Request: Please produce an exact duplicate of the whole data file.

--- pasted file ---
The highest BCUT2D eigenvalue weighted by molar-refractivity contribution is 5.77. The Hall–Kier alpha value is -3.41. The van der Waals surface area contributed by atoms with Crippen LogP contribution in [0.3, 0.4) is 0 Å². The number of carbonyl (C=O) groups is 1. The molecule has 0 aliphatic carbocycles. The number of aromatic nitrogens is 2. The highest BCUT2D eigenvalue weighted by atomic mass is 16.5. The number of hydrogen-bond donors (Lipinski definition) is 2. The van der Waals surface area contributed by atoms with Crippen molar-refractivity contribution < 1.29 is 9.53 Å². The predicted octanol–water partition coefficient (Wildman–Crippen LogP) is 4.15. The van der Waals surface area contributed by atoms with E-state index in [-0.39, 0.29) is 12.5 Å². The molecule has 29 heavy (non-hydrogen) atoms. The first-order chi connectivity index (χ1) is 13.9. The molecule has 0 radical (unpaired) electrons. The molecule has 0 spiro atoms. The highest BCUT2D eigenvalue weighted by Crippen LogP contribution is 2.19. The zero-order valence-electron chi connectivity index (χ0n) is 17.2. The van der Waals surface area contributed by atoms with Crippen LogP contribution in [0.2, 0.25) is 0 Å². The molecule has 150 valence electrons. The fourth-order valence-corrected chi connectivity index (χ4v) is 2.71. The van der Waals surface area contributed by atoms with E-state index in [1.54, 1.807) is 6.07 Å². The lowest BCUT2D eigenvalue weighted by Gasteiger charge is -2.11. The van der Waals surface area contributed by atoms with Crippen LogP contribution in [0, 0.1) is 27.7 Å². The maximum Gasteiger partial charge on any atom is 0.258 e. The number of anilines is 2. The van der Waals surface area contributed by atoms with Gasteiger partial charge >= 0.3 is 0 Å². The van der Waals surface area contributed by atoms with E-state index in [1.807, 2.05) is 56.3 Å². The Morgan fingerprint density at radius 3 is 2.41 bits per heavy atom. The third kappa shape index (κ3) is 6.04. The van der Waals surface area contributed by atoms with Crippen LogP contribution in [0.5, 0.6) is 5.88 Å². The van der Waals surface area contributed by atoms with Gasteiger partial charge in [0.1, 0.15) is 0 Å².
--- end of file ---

The highest BCUT2D eigenvalue weighted by molar-refractivity contribution is 5.77. The Hall–Kier alpha value is -3.41. The van der Waals surface area contributed by atoms with Crippen LogP contribution in [0.3, 0.4) is 0 Å². The number of carbonyl (C=O) groups is 1. The molecule has 0 aliphatic carbocycles. The number of aromatic nitrogens is 2. The highest BCUT2D eigenvalue weighted by atomic mass is 16.5. The number of hydrogen-bond donors (Lipinski definition) is 2. The van der Waals surface area contributed by atoms with Crippen molar-refractivity contribution < 1.29 is 9.53 Å². The predicted octanol–water partition coefficient (Wildman–Crippen LogP) is 4.15. The van der Waals surface area contributed by atoms with E-state index in [-0.39, 0.29) is 12.5 Å². The molecule has 29 heavy (non-hydrogen) atoms. The first-order chi connectivity index (χ1) is 13.9. The molecule has 0 radical (unpaired) electrons. The molecule has 0 spiro atoms. The highest BCUT2D eigenvalue weighted by Crippen LogP contribution is 2.19. The zero-order valence-electron chi connectivity index (χ0n) is 17.2. The van der Waals surface area contributed by atoms with Crippen LogP contribution in [0.2, 0.25) is 0 Å². The molecule has 150 valence electrons. The fourth-order valence-corrected chi connectivity index (χ4v) is 2.71. The van der Waals surface area contributed by atoms with E-state index in [1.54, 1.807) is 6.07 Å². The lowest BCUT2D eigenvalue weighted by Gasteiger charge is -2.11. The van der Waals surface area contributed by atoms with Crippen LogP contribution in [0, 0.1) is 27.7 Å². The maximum Gasteiger partial charge on any atom is 0.258 e. The number of anilines is 2. The van der Waals surface area contributed by atoms with Gasteiger partial charge >= 0.3 is 0 Å². The van der Waals surface area contributed by atoms with E-state index in [1.807, 2.05) is 56.3 Å². The Morgan fingerprint density at radius 3 is 2.41 bits per heavy atom. The third kappa shape index (κ3) is 6.04. The van der Waals surface area contributed by atoms with Crippen LogP contribution in [0.5, 0.6) is 5.88 Å². The van der Waals surface area contributed by atoms with Gasteiger partial charge in [0.1, 0.15) is 0 Å².